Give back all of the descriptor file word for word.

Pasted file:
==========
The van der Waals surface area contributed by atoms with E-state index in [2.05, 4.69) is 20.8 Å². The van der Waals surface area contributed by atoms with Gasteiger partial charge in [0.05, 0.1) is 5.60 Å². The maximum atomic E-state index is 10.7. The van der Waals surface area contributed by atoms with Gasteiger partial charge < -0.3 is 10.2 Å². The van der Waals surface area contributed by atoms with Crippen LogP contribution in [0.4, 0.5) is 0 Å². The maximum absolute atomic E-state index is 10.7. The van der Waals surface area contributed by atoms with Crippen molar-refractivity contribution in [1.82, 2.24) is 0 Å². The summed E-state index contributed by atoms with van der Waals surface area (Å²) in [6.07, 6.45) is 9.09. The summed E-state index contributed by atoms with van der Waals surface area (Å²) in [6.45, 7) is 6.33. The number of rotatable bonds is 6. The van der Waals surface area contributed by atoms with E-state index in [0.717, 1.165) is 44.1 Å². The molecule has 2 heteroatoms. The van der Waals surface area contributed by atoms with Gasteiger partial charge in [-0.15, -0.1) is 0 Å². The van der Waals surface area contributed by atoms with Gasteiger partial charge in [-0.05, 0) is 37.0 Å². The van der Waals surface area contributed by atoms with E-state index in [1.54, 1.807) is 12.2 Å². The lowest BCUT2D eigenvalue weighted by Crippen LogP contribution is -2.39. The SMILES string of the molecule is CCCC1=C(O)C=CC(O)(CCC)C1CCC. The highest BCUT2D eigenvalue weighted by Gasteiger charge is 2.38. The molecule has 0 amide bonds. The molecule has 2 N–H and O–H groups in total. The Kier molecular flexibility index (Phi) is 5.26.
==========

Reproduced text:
The van der Waals surface area contributed by atoms with E-state index in [2.05, 4.69) is 20.8 Å². The van der Waals surface area contributed by atoms with Gasteiger partial charge in [0.05, 0.1) is 5.60 Å². The maximum atomic E-state index is 10.7. The van der Waals surface area contributed by atoms with Gasteiger partial charge < -0.3 is 10.2 Å². The van der Waals surface area contributed by atoms with Crippen LogP contribution in [0.4, 0.5) is 0 Å². The maximum absolute atomic E-state index is 10.7. The van der Waals surface area contributed by atoms with Crippen molar-refractivity contribution in [1.82, 2.24) is 0 Å². The summed E-state index contributed by atoms with van der Waals surface area (Å²) in [6.07, 6.45) is 9.09. The summed E-state index contributed by atoms with van der Waals surface area (Å²) in [6.45, 7) is 6.33. The number of rotatable bonds is 6. The van der Waals surface area contributed by atoms with E-state index in [0.717, 1.165) is 44.1 Å². The molecule has 2 heteroatoms. The van der Waals surface area contributed by atoms with Gasteiger partial charge in [-0.15, -0.1) is 0 Å². The van der Waals surface area contributed by atoms with Gasteiger partial charge in [-0.05, 0) is 37.0 Å². The van der Waals surface area contributed by atoms with E-state index in [1.54, 1.807) is 12.2 Å². The lowest BCUT2D eigenvalue weighted by Crippen LogP contribution is -2.39. The SMILES string of the molecule is CCCC1=C(O)C=CC(O)(CCC)C1CCC. The highest BCUT2D eigenvalue weighted by Gasteiger charge is 2.38. The molecule has 0 amide bonds. The molecule has 2 N–H and O–H groups in total. The Kier molecular flexibility index (Phi) is 5.26.